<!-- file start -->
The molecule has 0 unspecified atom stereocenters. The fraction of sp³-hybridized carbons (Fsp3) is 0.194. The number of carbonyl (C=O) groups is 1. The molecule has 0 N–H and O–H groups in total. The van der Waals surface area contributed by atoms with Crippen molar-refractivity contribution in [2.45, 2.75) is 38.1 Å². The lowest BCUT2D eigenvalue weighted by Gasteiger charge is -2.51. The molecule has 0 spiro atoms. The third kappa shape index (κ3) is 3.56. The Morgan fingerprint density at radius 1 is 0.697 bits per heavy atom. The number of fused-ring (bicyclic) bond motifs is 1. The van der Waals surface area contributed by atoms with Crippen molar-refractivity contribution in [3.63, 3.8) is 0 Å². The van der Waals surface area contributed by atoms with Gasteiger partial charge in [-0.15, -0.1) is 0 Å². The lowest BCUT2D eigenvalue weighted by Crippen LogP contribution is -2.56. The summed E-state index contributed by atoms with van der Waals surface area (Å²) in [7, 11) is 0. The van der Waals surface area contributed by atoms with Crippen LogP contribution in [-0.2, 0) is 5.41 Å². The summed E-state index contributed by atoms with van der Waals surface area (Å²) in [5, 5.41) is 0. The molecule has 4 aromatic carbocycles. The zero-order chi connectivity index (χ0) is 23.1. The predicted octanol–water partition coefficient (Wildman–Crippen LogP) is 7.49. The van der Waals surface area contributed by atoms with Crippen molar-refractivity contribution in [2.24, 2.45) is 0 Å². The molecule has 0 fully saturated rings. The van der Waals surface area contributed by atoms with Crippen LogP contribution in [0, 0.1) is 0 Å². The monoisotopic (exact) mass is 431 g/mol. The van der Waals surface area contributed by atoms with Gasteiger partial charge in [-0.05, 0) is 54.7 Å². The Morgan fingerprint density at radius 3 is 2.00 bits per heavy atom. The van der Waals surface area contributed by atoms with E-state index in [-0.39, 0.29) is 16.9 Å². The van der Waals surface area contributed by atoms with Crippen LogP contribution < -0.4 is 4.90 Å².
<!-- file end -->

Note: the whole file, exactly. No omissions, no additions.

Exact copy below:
The molecule has 0 unspecified atom stereocenters. The fraction of sp³-hybridized carbons (Fsp3) is 0.194. The number of carbonyl (C=O) groups is 1. The molecule has 0 N–H and O–H groups in total. The van der Waals surface area contributed by atoms with Crippen molar-refractivity contribution in [2.45, 2.75) is 38.1 Å². The lowest BCUT2D eigenvalue weighted by Gasteiger charge is -2.51. The molecule has 0 spiro atoms. The third kappa shape index (κ3) is 3.56. The Morgan fingerprint density at radius 1 is 0.697 bits per heavy atom. The number of fused-ring (bicyclic) bond motifs is 1. The van der Waals surface area contributed by atoms with Crippen molar-refractivity contribution in [3.63, 3.8) is 0 Å². The van der Waals surface area contributed by atoms with Gasteiger partial charge in [-0.15, -0.1) is 0 Å². The lowest BCUT2D eigenvalue weighted by Crippen LogP contribution is -2.56. The summed E-state index contributed by atoms with van der Waals surface area (Å²) in [7, 11) is 0. The van der Waals surface area contributed by atoms with Crippen LogP contribution in [-0.2, 0) is 5.41 Å². The summed E-state index contributed by atoms with van der Waals surface area (Å²) in [5, 5.41) is 0. The molecule has 4 aromatic carbocycles. The zero-order chi connectivity index (χ0) is 23.1. The predicted octanol–water partition coefficient (Wildman–Crippen LogP) is 7.49. The van der Waals surface area contributed by atoms with Crippen molar-refractivity contribution in [2.24, 2.45) is 0 Å². The molecule has 0 fully saturated rings. The van der Waals surface area contributed by atoms with Crippen LogP contribution in [0, 0.1) is 0 Å². The monoisotopic (exact) mass is 431 g/mol. The van der Waals surface area contributed by atoms with Gasteiger partial charge in [-0.05, 0) is 54.7 Å². The Morgan fingerprint density at radius 3 is 2.00 bits per heavy atom. The van der Waals surface area contributed by atoms with E-state index in [-0.39, 0.29) is 16.9 Å². The van der Waals surface area contributed by atoms with Crippen LogP contribution < -0.4 is 4.90 Å².